Councilmember Christina Shea lost her bid for Mayor in 2020, and Melissa Fox left the council after she lost her race for State Assembly that same year. 

Wagner and Councilmembers Lalloway and Fox were the only lawyers on the council at the time. 

In a phone call with Voice of OC, Wagner denied having any knowledge of any potential bribe, saying the only information he had was contained in Voice of OC’s reporting. 

“That is all news to me and I have no idea who she (Rafiei) might in fact mean by that,” Wagner said.

Fox and Lalloway did not return multiple calls or texts for comment from Voice of OC.  

Former Mayor Christina Shea also denied any knowledge of the bribe, saying she’d never met Rafiei and did not support access to recreational marijuana. 

“I am not into marijuana, I didn’t want to support it, it wasn’t good for the community,” Shea said. “I think it was clear I was not a supporter of retail marijuana.”

Ciaran McEvoy, a spokesperson for the US Attorney’s Office, said it’s standard policy not to include the names of anyone in a plea agreement who had not been charged with a crime. 

“Clearly these people would not necessarily be victims, but if someone’s mentioned even if they’re not charged with a crime it’s a reputational hit,” McEvoy said. 

When asked if either council member would be charged with a crime, McEvoy declined to comment, stating the US Attorneys don’t comment on potential or active investigations.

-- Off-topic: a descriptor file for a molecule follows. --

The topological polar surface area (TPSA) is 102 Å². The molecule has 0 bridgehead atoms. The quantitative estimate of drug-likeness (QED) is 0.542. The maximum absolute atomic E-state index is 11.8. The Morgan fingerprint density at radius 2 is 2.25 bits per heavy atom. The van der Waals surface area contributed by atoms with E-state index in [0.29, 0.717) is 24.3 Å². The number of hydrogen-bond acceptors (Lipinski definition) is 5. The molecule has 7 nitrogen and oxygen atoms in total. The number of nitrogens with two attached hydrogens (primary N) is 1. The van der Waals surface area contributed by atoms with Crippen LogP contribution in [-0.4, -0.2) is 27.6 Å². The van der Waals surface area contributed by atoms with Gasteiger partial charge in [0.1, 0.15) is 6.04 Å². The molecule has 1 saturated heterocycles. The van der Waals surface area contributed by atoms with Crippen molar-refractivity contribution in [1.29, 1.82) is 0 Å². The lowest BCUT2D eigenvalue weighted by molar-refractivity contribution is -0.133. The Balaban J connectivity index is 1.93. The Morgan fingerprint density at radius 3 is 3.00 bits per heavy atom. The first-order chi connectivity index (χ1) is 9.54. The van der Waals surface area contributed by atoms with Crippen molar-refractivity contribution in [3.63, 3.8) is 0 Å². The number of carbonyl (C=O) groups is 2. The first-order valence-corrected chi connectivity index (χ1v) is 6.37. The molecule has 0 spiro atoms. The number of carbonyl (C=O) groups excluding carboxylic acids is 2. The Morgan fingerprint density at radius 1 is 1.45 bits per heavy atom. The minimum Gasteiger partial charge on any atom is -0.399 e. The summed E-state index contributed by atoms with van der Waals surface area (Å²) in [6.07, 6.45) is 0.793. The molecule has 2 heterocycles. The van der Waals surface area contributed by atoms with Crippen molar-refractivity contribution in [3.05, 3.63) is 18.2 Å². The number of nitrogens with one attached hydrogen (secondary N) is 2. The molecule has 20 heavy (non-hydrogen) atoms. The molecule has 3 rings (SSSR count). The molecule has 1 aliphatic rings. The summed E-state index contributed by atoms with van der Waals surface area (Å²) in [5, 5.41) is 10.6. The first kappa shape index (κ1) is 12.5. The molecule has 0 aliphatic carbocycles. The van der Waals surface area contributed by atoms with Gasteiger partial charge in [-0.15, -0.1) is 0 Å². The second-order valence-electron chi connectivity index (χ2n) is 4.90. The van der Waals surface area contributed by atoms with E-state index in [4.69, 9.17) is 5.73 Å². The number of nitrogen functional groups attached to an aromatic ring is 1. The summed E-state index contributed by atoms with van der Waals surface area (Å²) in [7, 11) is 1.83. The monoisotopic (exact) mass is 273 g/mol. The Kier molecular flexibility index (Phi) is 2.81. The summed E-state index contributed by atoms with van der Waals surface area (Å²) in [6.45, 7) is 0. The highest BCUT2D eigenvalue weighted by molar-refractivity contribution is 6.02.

The only public discussion of cannabis by the Irvine City Council in 2018 took place on Jan. 23, four years ago yesterday. 

The discussion was focused on allowing cannabis testing laboratories to open in Irvine, and explicitly stated that recreational cannabis and other purposes were still illegal in the city. 

Testing facilities don’t sell or distribute cannabis in any way, and are designed to test cannabis for any impurities like heavy metals. 

Councilwoman Lynn Schott was absent from the meeting, and the rest of the council unanimously voted to move forward with allowing cannabis testing sites, with the law going into effect March 29 of that year. 

The city still does not allow commercial cannabis sales. 

While no answers are coming yet from the US Attorney’s office, Irvine city council members are looking to find their own answers at their Tuesday night meeting. 

Councilwoman Kathleen Treseder has already called for an investigation of all Rafiei’s work in the city, which put a spotlight on Mayor Farrah Khan, who was known for her close ties to Rafiei. 

[Read: Consultant’s Controversial Plea Deal Spurs Calls for Irvine City Hall Probe, Puts Spotlight on Mayor]

After the release of the plea deal, Irvine added a special discussion on Rafiei’s plea for city council “discussion and directions,” at their special 3 p.m. meeting on Tuesday night.

Noah Biesiada is a Voice of OC reporter and corps member with Report for America, a GroundTruth initiative. Contact him at nbiesiada@voiceofoc.org or on Twitter @NBiesiada.